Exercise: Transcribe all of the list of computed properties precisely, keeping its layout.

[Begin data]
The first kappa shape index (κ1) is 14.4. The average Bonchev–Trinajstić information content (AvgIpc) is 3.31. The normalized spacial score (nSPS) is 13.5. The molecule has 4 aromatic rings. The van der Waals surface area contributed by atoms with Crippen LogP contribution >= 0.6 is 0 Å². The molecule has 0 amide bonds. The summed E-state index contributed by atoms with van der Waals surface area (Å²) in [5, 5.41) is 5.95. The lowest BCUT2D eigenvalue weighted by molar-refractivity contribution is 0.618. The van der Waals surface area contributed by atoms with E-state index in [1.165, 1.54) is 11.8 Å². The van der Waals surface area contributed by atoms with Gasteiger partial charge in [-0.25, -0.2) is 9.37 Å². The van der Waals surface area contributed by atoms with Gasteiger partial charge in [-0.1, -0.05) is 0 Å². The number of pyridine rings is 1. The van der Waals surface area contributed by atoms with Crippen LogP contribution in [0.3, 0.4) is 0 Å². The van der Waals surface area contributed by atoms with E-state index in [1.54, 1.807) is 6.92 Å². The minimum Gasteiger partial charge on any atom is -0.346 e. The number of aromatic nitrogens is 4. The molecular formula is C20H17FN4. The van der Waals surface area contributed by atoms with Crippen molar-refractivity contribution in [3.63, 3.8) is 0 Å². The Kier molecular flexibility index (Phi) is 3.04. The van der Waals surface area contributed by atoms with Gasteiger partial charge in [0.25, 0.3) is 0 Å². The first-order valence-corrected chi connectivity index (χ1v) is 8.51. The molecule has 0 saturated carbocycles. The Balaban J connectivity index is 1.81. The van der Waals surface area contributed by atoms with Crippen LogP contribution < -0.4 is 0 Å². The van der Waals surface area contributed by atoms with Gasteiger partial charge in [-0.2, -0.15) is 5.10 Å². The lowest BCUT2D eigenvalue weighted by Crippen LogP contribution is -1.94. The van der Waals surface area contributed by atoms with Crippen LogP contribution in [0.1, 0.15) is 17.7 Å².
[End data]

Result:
The first kappa shape index (κ1) is 14.4. The average Bonchev–Trinajstić information content (AvgIpc) is 3.31. The normalized spacial score (nSPS) is 13.5. The molecule has 4 aromatic rings. The van der Waals surface area contributed by atoms with Crippen LogP contribution >= 0.6 is 0 Å². The molecule has 0 amide bonds. The summed E-state index contributed by atoms with van der Waals surface area (Å²) in [5, 5.41) is 5.95. The lowest BCUT2D eigenvalue weighted by molar-refractivity contribution is 0.618. The van der Waals surface area contributed by atoms with E-state index in [1.165, 1.54) is 11.8 Å². The van der Waals surface area contributed by atoms with Gasteiger partial charge in [-0.25, -0.2) is 9.37 Å². The van der Waals surface area contributed by atoms with Gasteiger partial charge in [-0.1, -0.05) is 0 Å². The number of pyridine rings is 1. The van der Waals surface area contributed by atoms with Crippen LogP contribution in [0.3, 0.4) is 0 Å². The van der Waals surface area contributed by atoms with E-state index in [1.54, 1.807) is 6.92 Å². The minimum Gasteiger partial charge on any atom is -0.346 e. The number of aromatic nitrogens is 4. The molecular formula is C20H17FN4. The van der Waals surface area contributed by atoms with Crippen molar-refractivity contribution in [3.63, 3.8) is 0 Å². The Kier molecular flexibility index (Phi) is 3.04. The van der Waals surface area contributed by atoms with Gasteiger partial charge in [0.25, 0.3) is 0 Å². The first-order valence-corrected chi connectivity index (χ1v) is 8.51. The molecule has 0 saturated carbocycles. The Balaban J connectivity index is 1.81. The van der Waals surface area contributed by atoms with Crippen LogP contribution < -0.4 is 0 Å². The van der Waals surface area contributed by atoms with Gasteiger partial charge in [-0.2, -0.15) is 5.10 Å². The lowest BCUT2D eigenvalue weighted by Crippen LogP contribution is -1.94. The van der Waals surface area contributed by atoms with Crippen LogP contribution in [0.1, 0.15) is 17.7 Å².